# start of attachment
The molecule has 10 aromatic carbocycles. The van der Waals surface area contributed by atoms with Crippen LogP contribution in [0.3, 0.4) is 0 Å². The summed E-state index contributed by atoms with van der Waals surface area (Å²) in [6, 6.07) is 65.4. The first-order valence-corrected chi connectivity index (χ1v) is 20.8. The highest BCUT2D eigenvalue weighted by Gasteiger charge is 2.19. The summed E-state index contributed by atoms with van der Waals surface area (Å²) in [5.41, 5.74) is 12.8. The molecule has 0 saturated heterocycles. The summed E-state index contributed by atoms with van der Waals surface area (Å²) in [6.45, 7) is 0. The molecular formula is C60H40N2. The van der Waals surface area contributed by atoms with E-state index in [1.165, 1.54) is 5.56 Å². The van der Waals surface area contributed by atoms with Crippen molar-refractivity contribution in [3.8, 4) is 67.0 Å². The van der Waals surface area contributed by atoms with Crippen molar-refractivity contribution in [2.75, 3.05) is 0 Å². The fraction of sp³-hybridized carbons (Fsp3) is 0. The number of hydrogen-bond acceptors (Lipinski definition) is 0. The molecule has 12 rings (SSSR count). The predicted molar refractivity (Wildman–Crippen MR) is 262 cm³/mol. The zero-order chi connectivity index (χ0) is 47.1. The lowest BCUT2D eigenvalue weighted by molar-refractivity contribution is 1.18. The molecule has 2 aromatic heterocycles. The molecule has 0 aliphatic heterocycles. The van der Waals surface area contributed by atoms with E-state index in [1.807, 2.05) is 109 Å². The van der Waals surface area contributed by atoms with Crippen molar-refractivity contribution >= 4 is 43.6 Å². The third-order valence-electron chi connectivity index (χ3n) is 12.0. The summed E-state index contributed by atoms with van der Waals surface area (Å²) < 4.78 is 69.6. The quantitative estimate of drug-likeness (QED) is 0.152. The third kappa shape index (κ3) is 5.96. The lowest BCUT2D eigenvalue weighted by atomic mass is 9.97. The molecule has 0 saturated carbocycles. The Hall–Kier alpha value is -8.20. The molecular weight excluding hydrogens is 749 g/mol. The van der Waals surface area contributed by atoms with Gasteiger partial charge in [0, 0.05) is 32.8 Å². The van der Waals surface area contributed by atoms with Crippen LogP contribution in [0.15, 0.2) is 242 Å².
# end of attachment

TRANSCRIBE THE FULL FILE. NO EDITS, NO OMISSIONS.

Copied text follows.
The molecule has 10 aromatic carbocycles. The van der Waals surface area contributed by atoms with Crippen LogP contribution in [0.3, 0.4) is 0 Å². The summed E-state index contributed by atoms with van der Waals surface area (Å²) in [6, 6.07) is 65.4. The first-order valence-corrected chi connectivity index (χ1v) is 20.8. The highest BCUT2D eigenvalue weighted by Gasteiger charge is 2.19. The summed E-state index contributed by atoms with van der Waals surface area (Å²) in [5.41, 5.74) is 12.8. The molecule has 0 saturated heterocycles. The summed E-state index contributed by atoms with van der Waals surface area (Å²) in [6.45, 7) is 0. The molecular formula is C60H40N2. The van der Waals surface area contributed by atoms with E-state index in [1.165, 1.54) is 5.56 Å². The van der Waals surface area contributed by atoms with Crippen molar-refractivity contribution in [3.8, 4) is 67.0 Å². The van der Waals surface area contributed by atoms with Crippen molar-refractivity contribution in [2.75, 3.05) is 0 Å². The fraction of sp³-hybridized carbons (Fsp3) is 0. The number of hydrogen-bond acceptors (Lipinski definition) is 0. The molecule has 12 rings (SSSR count). The predicted molar refractivity (Wildman–Crippen MR) is 262 cm³/mol. The zero-order chi connectivity index (χ0) is 47.1. The lowest BCUT2D eigenvalue weighted by molar-refractivity contribution is 1.18. The molecule has 2 aromatic heterocycles. The molecule has 0 aliphatic heterocycles. The van der Waals surface area contributed by atoms with E-state index in [1.807, 2.05) is 109 Å². The van der Waals surface area contributed by atoms with Crippen molar-refractivity contribution >= 4 is 43.6 Å². The third-order valence-electron chi connectivity index (χ3n) is 12.0. The summed E-state index contributed by atoms with van der Waals surface area (Å²) < 4.78 is 69.6. The quantitative estimate of drug-likeness (QED) is 0.152. The third kappa shape index (κ3) is 5.96. The lowest BCUT2D eigenvalue weighted by atomic mass is 9.97. The molecule has 0 saturated carbocycles. The Hall–Kier alpha value is -8.20. The molecular weight excluding hydrogens is 749 g/mol. The van der Waals surface area contributed by atoms with Gasteiger partial charge in [0, 0.05) is 32.8 Å². The van der Waals surface area contributed by atoms with Crippen LogP contribution in [0.15, 0.2) is 242 Å².